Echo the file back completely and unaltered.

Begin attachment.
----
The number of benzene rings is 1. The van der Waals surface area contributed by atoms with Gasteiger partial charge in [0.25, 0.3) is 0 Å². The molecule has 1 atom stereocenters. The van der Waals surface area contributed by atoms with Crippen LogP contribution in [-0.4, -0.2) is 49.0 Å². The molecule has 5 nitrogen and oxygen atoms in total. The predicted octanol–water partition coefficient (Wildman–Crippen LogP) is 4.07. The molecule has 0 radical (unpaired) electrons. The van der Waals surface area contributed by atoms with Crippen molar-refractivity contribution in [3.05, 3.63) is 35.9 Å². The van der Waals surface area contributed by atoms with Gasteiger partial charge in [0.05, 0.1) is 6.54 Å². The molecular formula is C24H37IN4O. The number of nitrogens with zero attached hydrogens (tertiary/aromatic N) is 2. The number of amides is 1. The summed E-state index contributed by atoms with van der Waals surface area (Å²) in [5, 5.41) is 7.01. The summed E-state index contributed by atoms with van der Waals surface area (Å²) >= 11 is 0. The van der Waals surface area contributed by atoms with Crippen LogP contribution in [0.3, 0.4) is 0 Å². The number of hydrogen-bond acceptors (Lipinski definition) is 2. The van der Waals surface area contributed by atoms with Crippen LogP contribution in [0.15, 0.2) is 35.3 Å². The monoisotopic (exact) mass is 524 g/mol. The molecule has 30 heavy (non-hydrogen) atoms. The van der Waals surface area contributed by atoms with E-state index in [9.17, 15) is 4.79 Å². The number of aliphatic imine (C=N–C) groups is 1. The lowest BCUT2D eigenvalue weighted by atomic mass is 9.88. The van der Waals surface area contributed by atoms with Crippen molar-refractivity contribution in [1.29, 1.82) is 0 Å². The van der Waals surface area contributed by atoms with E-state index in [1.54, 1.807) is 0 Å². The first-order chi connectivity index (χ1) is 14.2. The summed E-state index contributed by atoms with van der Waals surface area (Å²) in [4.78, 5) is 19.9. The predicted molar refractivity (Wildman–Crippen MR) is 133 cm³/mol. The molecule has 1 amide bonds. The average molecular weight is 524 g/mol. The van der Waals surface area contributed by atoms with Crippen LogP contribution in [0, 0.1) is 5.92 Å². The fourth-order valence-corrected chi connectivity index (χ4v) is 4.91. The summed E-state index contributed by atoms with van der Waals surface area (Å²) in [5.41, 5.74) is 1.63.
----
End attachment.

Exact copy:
The number of benzene rings is 1. The van der Waals surface area contributed by atoms with Gasteiger partial charge in [0.25, 0.3) is 0 Å². The molecule has 1 atom stereocenters. The van der Waals surface area contributed by atoms with Crippen LogP contribution in [-0.4, -0.2) is 49.0 Å². The molecule has 5 nitrogen and oxygen atoms in total. The predicted octanol–water partition coefficient (Wildman–Crippen LogP) is 4.07. The molecule has 0 radical (unpaired) electrons. The van der Waals surface area contributed by atoms with Crippen molar-refractivity contribution in [3.05, 3.63) is 35.9 Å². The van der Waals surface area contributed by atoms with Gasteiger partial charge in [0.05, 0.1) is 6.54 Å². The molecular formula is C24H37IN4O. The number of nitrogens with zero attached hydrogens (tertiary/aromatic N) is 2. The number of amides is 1. The summed E-state index contributed by atoms with van der Waals surface area (Å²) in [5, 5.41) is 7.01. The summed E-state index contributed by atoms with van der Waals surface area (Å²) >= 11 is 0. The van der Waals surface area contributed by atoms with Crippen LogP contribution in [0.3, 0.4) is 0 Å². The number of hydrogen-bond acceptors (Lipinski definition) is 2. The van der Waals surface area contributed by atoms with Crippen LogP contribution in [0.15, 0.2) is 35.3 Å². The monoisotopic (exact) mass is 524 g/mol. The molecule has 30 heavy (non-hydrogen) atoms. The van der Waals surface area contributed by atoms with E-state index in [9.17, 15) is 4.79 Å². The number of aliphatic imine (C=N–C) groups is 1. The lowest BCUT2D eigenvalue weighted by atomic mass is 9.88. The van der Waals surface area contributed by atoms with Crippen molar-refractivity contribution in [1.29, 1.82) is 0 Å². The van der Waals surface area contributed by atoms with E-state index in [1.54, 1.807) is 0 Å². The first-order chi connectivity index (χ1) is 14.2. The summed E-state index contributed by atoms with van der Waals surface area (Å²) in [4.78, 5) is 19.9. The predicted molar refractivity (Wildman–Crippen MR) is 133 cm³/mol. The molecule has 1 amide bonds. The average molecular weight is 524 g/mol. The van der Waals surface area contributed by atoms with Crippen LogP contribution in [0, 0.1) is 5.92 Å². The fourth-order valence-corrected chi connectivity index (χ4v) is 4.91. The summed E-state index contributed by atoms with van der Waals surface area (Å²) in [5.41, 5.74) is 1.63.